Information Age Education
   Issue Number 67
June, 2011   

This free Information Age Education Newsletter is written by David Moursund and Bob Sylwester, and produced by Ken Loge. The newsletter is one component of the Information Age Education project. See and the end of this newsletter.

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Stress and Education Part 4:
Technology-based Stressors in Math Education

“To err is human; to really foul things up requires a computer.” See a 1969 possible source for this quote in article at

“A little learning is a dangerous thing. ” “Fools rush in where angels fear to tread.” (Alexander Pope, 1688–1744.)

The essence of this issue of the newsletter is captured by the quotes given above. For a great many people, computer technology is inherently stressful, and reasons for this are clear in the two quotes from Alexander Pope.

This is the final of four IAE Newsletters focusing on stress. We are particular interested in how chronic stress affects health and one’s cognitive capabilities. In brief, a little stress can be good, and chronic stress is bad.

In the third newsletter, we explored math education and noted that a combination of the challenge of the discipline and how it is taught can be quite stressful to many students. In this newsletter, we will look at Information and Communication Technology (ICT) both as a stressor of students and as a stressor to our math education system. A stressor for the system adds to the stress of students.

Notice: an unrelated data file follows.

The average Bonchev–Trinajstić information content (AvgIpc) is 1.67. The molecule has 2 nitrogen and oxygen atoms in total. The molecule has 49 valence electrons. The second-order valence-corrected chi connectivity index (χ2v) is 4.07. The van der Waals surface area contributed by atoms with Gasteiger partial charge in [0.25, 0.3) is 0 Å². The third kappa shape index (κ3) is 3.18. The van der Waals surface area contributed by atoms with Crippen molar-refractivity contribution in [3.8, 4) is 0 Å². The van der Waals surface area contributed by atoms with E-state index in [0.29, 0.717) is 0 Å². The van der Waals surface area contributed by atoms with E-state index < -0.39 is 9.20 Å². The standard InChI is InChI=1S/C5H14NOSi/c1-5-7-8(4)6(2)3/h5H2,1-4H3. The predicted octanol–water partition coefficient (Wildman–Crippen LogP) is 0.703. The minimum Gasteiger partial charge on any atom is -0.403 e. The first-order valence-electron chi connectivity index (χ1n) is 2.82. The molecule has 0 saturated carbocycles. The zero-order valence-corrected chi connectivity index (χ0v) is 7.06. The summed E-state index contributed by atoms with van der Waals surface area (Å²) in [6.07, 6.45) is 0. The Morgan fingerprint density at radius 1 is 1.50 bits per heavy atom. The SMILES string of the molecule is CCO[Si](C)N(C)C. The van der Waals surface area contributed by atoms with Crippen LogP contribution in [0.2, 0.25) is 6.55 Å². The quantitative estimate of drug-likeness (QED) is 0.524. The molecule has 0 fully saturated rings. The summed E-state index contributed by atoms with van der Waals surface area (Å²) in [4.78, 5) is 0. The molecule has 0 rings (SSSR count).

Historical Note

Historical records suggest that humans have long had an interest in counting objects and developing aids for record keeping and doing arithmetic. The Ishango bone pictured below is about 20,000 years old and appears to be engraved with tally marks. See

Ishango Bone

We are all familiar with the abacus. Predecessors were merely marks made in the dirt, and they were quite useful in doing addition and subtraction. The abacus is both a powerful computational aid and variations on it (such as bead frames) are still routinely used in math education. Over many centuries, humans developed math tables, calculators, slide rules, and computers as aids to doing computation.